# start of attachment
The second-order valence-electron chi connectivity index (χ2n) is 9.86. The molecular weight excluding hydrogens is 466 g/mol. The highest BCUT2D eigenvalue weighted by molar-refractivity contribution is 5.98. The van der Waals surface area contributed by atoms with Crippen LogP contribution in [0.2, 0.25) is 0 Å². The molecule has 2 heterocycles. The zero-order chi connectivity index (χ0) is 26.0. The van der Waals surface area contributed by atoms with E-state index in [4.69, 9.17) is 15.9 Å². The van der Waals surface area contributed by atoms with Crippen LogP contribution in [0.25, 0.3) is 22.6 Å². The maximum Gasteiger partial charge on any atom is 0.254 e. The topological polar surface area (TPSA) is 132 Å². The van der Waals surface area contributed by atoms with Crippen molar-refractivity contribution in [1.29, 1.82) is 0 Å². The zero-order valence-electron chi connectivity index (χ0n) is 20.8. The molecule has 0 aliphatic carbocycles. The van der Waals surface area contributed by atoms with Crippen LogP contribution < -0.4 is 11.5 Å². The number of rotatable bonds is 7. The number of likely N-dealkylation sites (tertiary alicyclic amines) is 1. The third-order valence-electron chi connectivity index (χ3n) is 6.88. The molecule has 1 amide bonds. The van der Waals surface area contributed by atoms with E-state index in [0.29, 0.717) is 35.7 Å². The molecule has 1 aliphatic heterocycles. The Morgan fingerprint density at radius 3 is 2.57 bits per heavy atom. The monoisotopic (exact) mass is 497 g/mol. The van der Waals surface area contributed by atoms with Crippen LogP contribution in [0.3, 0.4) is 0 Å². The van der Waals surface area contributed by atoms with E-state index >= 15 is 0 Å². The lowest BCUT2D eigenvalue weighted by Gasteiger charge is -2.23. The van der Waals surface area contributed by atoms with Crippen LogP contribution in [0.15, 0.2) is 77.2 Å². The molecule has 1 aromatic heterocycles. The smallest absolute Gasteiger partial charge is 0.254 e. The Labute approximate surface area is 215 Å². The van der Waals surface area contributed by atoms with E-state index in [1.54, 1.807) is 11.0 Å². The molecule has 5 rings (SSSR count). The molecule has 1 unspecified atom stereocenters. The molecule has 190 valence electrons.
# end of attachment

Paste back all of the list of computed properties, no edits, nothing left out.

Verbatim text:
The second-order valence-electron chi connectivity index (χ2n) is 9.86. The molecular weight excluding hydrogens is 466 g/mol. The highest BCUT2D eigenvalue weighted by molar-refractivity contribution is 5.98. The van der Waals surface area contributed by atoms with Crippen LogP contribution in [0.2, 0.25) is 0 Å². The molecule has 2 heterocycles. The zero-order chi connectivity index (χ0) is 26.0. The van der Waals surface area contributed by atoms with E-state index in [4.69, 9.17) is 15.9 Å². The van der Waals surface area contributed by atoms with Crippen LogP contribution in [0.25, 0.3) is 22.6 Å². The maximum Gasteiger partial charge on any atom is 0.254 e. The topological polar surface area (TPSA) is 132 Å². The van der Waals surface area contributed by atoms with Crippen molar-refractivity contribution in [1.29, 1.82) is 0 Å². The zero-order valence-electron chi connectivity index (χ0n) is 20.8. The molecule has 0 aliphatic carbocycles. The van der Waals surface area contributed by atoms with Crippen LogP contribution < -0.4 is 11.5 Å². The number of rotatable bonds is 7. The number of likely N-dealkylation sites (tertiary alicyclic amines) is 1. The third-order valence-electron chi connectivity index (χ3n) is 6.88. The molecule has 1 amide bonds. The van der Waals surface area contributed by atoms with E-state index in [0.29, 0.717) is 35.7 Å². The molecule has 1 aliphatic heterocycles. The Morgan fingerprint density at radius 3 is 2.57 bits per heavy atom. The monoisotopic (exact) mass is 497 g/mol. The van der Waals surface area contributed by atoms with Crippen LogP contribution in [0.3, 0.4) is 0 Å². The van der Waals surface area contributed by atoms with E-state index >= 15 is 0 Å². The lowest BCUT2D eigenvalue weighted by Gasteiger charge is -2.23. The van der Waals surface area contributed by atoms with Crippen LogP contribution in [0.15, 0.2) is 77.2 Å². The molecule has 1 aromatic heterocycles. The smallest absolute Gasteiger partial charge is 0.254 e. The Labute approximate surface area is 215 Å². The van der Waals surface area contributed by atoms with E-state index in [1.54, 1.807) is 11.0 Å². The molecule has 5 rings (SSSR count). The molecule has 1 unspecified atom stereocenters. The molecule has 190 valence electrons.